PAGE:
BioSEND houses biospecimens collected through NINDS-supported studies including phase 2 and 3 clinical trials along with an array of studies focused on biomarkers of disease susceptibility, onset and progression. The primary goal of the BioSEND repository is standardize biospeciment collection and distribution to facilitate research on PD and neurological disorders. BioSEND currently banks a variety of biospecimens, including DNA, plasma, serum, RNA, CSF, urine, and saliva.

NINDS Human Cell and Data Repository (NHCDR)
NHCDR provides well-characterized cell sources to both academic and industry investigators to advance the study of neurological disorders including PD.  Cell sources currently include fibroblasts and/or induced pluripotent stem cells.  NHCDR also provides new tools for analytics, searching and ordering for all components of the repository.

NINDS Data Management Resource (DMR)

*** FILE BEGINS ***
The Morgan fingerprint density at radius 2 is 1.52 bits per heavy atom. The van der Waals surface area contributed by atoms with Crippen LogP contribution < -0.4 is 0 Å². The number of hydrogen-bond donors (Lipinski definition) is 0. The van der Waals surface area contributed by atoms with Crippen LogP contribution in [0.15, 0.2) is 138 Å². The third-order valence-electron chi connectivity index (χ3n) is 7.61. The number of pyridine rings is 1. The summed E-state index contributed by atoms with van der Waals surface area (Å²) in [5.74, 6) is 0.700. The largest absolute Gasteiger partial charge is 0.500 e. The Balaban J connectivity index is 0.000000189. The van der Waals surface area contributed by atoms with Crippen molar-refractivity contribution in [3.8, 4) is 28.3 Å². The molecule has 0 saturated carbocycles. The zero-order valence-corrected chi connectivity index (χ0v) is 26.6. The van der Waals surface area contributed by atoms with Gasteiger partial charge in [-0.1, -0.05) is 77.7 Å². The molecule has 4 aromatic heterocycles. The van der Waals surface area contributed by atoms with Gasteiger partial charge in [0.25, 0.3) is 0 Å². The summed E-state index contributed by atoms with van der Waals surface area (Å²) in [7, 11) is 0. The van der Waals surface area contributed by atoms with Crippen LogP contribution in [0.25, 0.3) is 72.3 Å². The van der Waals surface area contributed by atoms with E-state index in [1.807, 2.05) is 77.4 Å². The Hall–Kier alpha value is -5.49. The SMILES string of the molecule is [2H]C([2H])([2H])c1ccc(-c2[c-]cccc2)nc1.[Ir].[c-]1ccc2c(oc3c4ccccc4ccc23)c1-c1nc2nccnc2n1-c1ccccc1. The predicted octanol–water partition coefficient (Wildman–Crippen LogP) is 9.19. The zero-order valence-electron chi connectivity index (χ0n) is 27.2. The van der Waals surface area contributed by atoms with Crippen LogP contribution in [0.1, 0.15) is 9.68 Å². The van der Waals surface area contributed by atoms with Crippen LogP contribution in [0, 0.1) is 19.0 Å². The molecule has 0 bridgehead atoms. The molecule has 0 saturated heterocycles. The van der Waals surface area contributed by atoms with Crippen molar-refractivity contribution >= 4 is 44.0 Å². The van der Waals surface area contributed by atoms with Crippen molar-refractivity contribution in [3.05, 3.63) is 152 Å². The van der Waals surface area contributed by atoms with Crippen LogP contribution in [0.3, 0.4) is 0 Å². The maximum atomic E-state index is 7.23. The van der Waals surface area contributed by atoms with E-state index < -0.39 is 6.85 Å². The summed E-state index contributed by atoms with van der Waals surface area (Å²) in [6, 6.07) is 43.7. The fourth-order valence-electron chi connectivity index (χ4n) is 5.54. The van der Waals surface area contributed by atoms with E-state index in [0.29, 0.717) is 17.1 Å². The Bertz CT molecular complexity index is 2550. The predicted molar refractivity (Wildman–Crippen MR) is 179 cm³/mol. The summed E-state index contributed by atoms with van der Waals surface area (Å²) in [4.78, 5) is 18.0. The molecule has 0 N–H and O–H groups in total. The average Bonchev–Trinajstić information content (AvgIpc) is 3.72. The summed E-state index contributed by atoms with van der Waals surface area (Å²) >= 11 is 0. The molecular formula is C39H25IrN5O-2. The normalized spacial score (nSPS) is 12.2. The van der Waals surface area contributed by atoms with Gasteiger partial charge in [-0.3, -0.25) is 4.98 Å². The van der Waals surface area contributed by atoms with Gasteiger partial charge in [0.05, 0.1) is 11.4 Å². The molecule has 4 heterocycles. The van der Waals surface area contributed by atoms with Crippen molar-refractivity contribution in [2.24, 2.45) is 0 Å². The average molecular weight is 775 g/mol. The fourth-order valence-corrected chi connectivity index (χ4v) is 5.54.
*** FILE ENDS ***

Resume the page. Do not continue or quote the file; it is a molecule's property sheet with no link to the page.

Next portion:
The NINDS Data Management Resource (DMR) advances Parkinson’s research through the support of electronic data capture, clinical site management, data quality assessment and data access. This resource provides researchers with tools that allow for the collection and quality assurance of data in a standardized format.  In addition, the DMR coordinates entry of de-identified data into a common database, enabling the query and distribution of aggregate, harmonized clinical data.

NINDS Common Data Elements (CDEs)
Common Data Elements (CDEs) are standards that enable clinical investigators to systematically collect, analyze and share harmonized data across the research community. The NINDS strongly encourages researchers who receive funding from the Institute to ensure their data collection is compatible with these CDEs.